U.S. Equity Funds Post Slower Inflows
Investors are bracing for several interest rate hikes amid a Russia-Ukraine war.
In February, U.S. equity fund flows hit $48 billion, a 70% decline from the year before. In the previous month, U.S. equity fund flows hit their lowest level since the pandemic began.
With data from Morningstar, we show how the invasion of Ukraine and a rising rate environment has affected U.S. equity fund flows.
In January, investors shed a record $23 billion from large growth funds, the highest level since 2017. This trend continued in February as investors sought out lower-risk investments.
Growth stocks historically tend to outperform when interest rates are declining. When the price of capital is low, companies borrow and expand operations at a lower cost.
The reverse is true when rates rise, putting pressure on corporate earnings and equity valuations. In March 2022, the Fed raised interest rates for the first time since 2018.
Growth funds also tend to be more volatile during market selloffs. So far in 2022, the Cboe Volatility Index (VIX) is up more than 40%.
|Fund Category||January 2022 Estimated Net Flow||February Estimated Net Flow|
Large blend funds saw the highest inflows, at $38.5 billion, while large cap value funds saw a moderate $15.8 billion in inflows.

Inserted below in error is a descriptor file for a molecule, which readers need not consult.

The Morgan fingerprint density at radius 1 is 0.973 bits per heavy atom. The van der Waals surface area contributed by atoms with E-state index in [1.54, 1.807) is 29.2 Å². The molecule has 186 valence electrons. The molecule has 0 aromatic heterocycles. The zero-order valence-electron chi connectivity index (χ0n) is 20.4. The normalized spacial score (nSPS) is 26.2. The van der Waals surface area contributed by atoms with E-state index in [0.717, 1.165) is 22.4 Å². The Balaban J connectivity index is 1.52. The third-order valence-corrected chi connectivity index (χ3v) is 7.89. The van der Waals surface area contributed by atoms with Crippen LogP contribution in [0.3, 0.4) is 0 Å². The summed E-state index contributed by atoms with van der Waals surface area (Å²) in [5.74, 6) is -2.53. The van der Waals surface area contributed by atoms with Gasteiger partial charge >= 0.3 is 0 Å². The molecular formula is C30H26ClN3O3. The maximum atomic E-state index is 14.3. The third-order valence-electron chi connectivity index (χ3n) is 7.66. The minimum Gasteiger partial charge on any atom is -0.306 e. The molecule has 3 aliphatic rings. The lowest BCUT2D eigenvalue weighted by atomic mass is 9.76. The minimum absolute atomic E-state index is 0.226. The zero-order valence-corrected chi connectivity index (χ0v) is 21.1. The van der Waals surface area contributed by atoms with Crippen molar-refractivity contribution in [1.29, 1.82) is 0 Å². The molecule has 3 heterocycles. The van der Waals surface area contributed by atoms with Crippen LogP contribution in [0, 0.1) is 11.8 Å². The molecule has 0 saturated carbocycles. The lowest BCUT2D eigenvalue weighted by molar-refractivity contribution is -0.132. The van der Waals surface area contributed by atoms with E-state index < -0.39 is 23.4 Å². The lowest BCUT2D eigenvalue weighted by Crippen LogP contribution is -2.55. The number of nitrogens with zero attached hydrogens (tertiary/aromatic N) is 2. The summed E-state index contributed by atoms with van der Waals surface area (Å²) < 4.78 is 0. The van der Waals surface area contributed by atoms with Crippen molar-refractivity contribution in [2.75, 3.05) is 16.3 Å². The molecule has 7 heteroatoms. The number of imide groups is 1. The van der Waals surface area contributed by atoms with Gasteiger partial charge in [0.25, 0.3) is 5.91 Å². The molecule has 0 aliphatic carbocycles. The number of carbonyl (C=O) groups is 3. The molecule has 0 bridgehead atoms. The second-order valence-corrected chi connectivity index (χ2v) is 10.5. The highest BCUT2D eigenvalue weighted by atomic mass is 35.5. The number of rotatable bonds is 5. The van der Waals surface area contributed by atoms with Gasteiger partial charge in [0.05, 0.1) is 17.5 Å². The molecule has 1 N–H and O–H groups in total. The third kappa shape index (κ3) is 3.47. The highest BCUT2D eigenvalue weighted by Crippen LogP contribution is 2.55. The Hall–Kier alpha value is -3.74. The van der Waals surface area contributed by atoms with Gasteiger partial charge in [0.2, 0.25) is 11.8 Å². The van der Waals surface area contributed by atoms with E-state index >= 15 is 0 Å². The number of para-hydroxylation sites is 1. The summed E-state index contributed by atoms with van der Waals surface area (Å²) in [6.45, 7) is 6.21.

Unlike growth funds, value funds tend to outperform when interest rates are rising. Over the last decade, growth funds, marked by low-margins and high valuations have shown stronger performance than value.
U.S. Equity Funds by Sector
Which U.S. equity fund sectors saw the highest inflows and outflows?
|Sector Category||Estimated Net Flow – Feb 2022||Estimated Net Flow – YTD 2022|
Energy, consumer defensive, and natural resources—all typically cyclical, value-skewed sectors—saw the highest inflows at $1.7 billion, $1.0 billion, and $0.8 billion, respectively. Gas prices in the U.S. have hit record prices amid supply pressures from the war.
Meanwhile, investors withdrew $1.9 billion from technology sector funds in February, the highest out of any sector category. Year-to-date, technology sector funds have seen almost $7 billion in net outflows.
As investors veer away from growth sectors, they are flocking to safer assets, like money market funds as the humanitarian crisis in Ukraine unfolds.